Vehicles (which include both binders and peptizers) can be chosen from among those conventionally employed in silver halide emulsions. Preferred peptizers are hydrophilic colloids, which can be employed alone or in combination with hydrophobic materials. Suitable hydrophilic materials include substances such as proteins, protein derivatives, cellulose derivatives--e.g., cellulose esters, gelatin--e.g., alkali-treated gelatin (cattle bone or hide gelatin) or acid-treated gelatin (pigskin gelatin), gelatin derivatives--e.g., acetylated gelatin, phthalated gelatin and the like, polysaccharides such as dextran, gum arabic, zein, casein, pectin, collagen derivatives, agar-agar, arrowroot, albumin and the like as described in Yutzy et al U.S. Pat. Nos. 2,614,928 and '929, Lowe et al U.S. Pat. Nos. 2,691,582, 2,614,930, '931, 2,327,808 and 2,448,534, Gates et al U.S. Pat. Nos. 2,787,545 and 2,956,880, Himmelmann et al U.S. Pat. No. 3,061,436, Farrell et al U.S. Pat. No. 2,816,027, Ryan U.S. Pat. Nos. 3,132,945, 3,138,461 and 3,186,846, Dersch et al U.K. Pat. No. 1,167,159 and U.S. Pat. Nos. 2,960,405 and 3,436,220, Geary U.S. Pat. No. 3,486,896, Gazzard U.K. Pat. No. 793,549, Gates et al U.S. Pat. Nos. 2,992,213, 3,157,506, 3,184,312 and 3,539,353, Miller et al U.S. Pat. No. 3,227,571, Boyer et al U.S. Pat. No. 3,532,502, Malan U.S. Pat. No. 3,551,151, Lohmer et al U.S. Pat. No. 4,018,609, Luciani et al U.K. Pat. No. 1,186,790, Hori et al U.K. Pat. No. 1,489,080 and Belgian Pat. No. 856,631, U.K. Pat. No. 1,490,644, U.K. Pat. No. 1,483,551, Arase et al U.K. Pat. No. 1,459,906, Salo U.S. Pat. Nos. 2,110,491 and 2,311,086, Fallesen U.S. Pat. No. 2,343,650, Yutzy U.S. Pat. No. 2,322,085, Lowe U.S. Pat. No. 2,563,791, Talbot et al U.S. Pat. No. 2,725,293, Hilborn U.S. Pat. No. 2,748,022, DePauw et al U.S. Pat. No. 2,956,883, Ritchie U.K. Pat. No. 2,095, DeStubner U.S. Pat. No. 1,752,069, Sheppard et al U.S. Pat. No. 2,127,573, Lierg U.S. Pat. No. 2,256,720, Gaspar U.S. Pat. No. 2,361,936, Farmer U.K. Pat. No. 15,727, Stevens U.K. Pat. No. 1,062,116 and Yamamoto et al U.S. Pat. No. 3,923,517.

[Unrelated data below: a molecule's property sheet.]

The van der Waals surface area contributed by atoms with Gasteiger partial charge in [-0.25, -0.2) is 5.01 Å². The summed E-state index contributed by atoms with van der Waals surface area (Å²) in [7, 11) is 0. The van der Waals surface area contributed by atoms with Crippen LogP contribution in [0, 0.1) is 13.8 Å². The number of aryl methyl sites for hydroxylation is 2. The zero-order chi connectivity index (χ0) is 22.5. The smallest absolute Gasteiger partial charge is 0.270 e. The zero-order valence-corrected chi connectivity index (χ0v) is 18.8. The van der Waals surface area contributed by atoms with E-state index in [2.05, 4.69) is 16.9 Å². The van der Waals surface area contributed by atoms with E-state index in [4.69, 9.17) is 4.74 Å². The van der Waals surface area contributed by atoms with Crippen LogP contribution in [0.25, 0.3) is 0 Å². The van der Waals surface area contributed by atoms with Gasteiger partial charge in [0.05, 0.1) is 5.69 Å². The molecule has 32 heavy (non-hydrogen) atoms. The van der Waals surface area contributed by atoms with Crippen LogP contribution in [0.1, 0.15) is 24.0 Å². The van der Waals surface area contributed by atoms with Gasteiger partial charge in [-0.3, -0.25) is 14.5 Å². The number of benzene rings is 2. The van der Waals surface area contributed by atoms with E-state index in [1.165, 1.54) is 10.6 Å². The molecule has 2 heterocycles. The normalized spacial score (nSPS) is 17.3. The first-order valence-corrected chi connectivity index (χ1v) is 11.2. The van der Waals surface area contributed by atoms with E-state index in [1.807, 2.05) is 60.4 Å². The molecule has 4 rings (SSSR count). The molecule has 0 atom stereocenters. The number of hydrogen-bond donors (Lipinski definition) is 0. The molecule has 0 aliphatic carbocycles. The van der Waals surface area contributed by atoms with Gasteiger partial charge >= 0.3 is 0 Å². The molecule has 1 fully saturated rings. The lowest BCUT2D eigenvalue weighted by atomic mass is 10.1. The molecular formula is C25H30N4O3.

Other materials commonly employed in combination with hydrophilic colloid peptizers as vehicles (including vehicle extenders--e.g., materials in the form of latices) include synthetic polymeric peptizers, carriers and/or binders such as poly(vinyl lactams), acrylamide polymers, polyvinyl alcohol and its derivatives, polyvinyl acetals, polymers of alkyl and sulfoalkyl acrylates and methacrylates, hydrolyzed polyvinyl acetates, polyamides, polyvinyl pyridine, acrylic acid polymers, maleic anhydride copolymers, polyalkylene oxides, methacrylamide copolymers, polyvinyl oxazolidinones, maleic acid copolymers, vinylamine copolymers, methacrylic acid copolymers, acryloyloxyalkylsulfonic acid copolymers, sulfoalkylacrylamide copolymers, polyalkyleneimine copolymers, polyamines, N,N-dialkylaminoalkyl acrylates, vinyl imidazole copolymers, vinyl sulfide copolymers, halogenated styrene polymers, amineacrylamide polymers, polypeptides and the like as described in Hollister et al U.S. Pat. Nos. 3,679,425, 3,706,564 and 3,813,251, Lowe U.S. Pat. Nos. 2,253,078, 2,276,322, '323, 2,281,703, 2,311,058 and 2,414,207, Lowe et al U.S. Pat. Nos. 2,484,456, 2,541,474 and 2,632,704, Perry et al U.S. Pat. No. 3,425,836, Smith et al U.S. Pat. Nos. 3,415,653 and 3,615,624, Smith U.S. Pat. No. 3,488,708, Whiteley et al U.S. Pat. Nos. 3,392,025 and 3,511,818, Fitzgerald U.S. Pat. Nos. 3,681,079, 3,721,565, 3,852,073, 3,861,918 and 3,925,083, Fitzgerald et al U.S. Pat. No. 3,879,205, Nottorf U.S. Pat. No. 3,142,568, Houck et al U.S. Pat. Nos. 3,062,674 and 3,220,844, Dann et al U.S. Pat. No. 2,882,161, Schupp U.S. Pat. No. 2,579,016, Weaver U.S. Pat. No. 2,829,053, Alles et al U.S. Pat. No. 2,698,240, Priest et al U.S. Pat. No. 3,003,879, Merrill et al U.S. Pat. No. 3,419,397, Stonham U.S. Pat. No. 3,284,207, Lohmer et al U.S. Pat. No. 3,167,430, Williams U.S. Pat. No. 2,957,767, Dawson et al U.S. Pat. No. 2,893,867, Smith et al U.S. Pat. Nos. 2,860,986 and 2,904,539, Ponticello et al U.S. Pat. Nos. 3,929,482 and 3,860,428, Ponticello U.S. Pat. No. 3,939,130, Dykstra U.S. Pat. No. 3,411,911 and Dykstra et al Canadian Pat. No. 774,054, Ream et al U.S. Pat. No. 3,287,289, Smith U.K. Pat. No. 1,466,600, Stevens U.K. Pat. No. 1,062,116, Fordyce U.S. Pat. No. 2,211,323, Martinez U.S. Pat. No. 2,284,877, Watkins U.S. Pat. No. 2,420,455, Jones U.S. Pat. No. 2,533,166, Bolton U.S. Pat. No. 2,495,918, Graves U.S. Pat. No. 2,289,775, Yackel U.S. Pat. No. 2,565,418, Unruh et al U.S. Pat. Nos. 2,865,893 and 2,875,059, Rees et al U.S. Pat. No. 3,536,491, Broadhead et al U.S. Pat. No. 1,348,815, Taylor et al U.S. Pat. No. 3,479,186, Merrill et al U.S. Pat. No. 3,520,857, Bacon et al U.S. Pat. No. 3,690,888, Bowman U.S. Pat. No. 3,748,143, Dickinson et al U.K. Pat. Nos. 808,227 and '228, Wood U.K. Pat. No. 822,192 and Iguchi et al U.K. Pat. No. 1,398,055. These additional materials need not be present in the reaction vessel during silver halide precipitation, but rather are conventionally added to the emulsion prior to coating. The vehicle materials, including particularly the hydrophilic colloids, as well as the hydrophobic materials useful in combination therewith can be employed not only in the emulsion layers of the photographic elements of this invention, but also in other layers, such as overcoat layers, interlayers and layers positioned beneath the emulsion layers.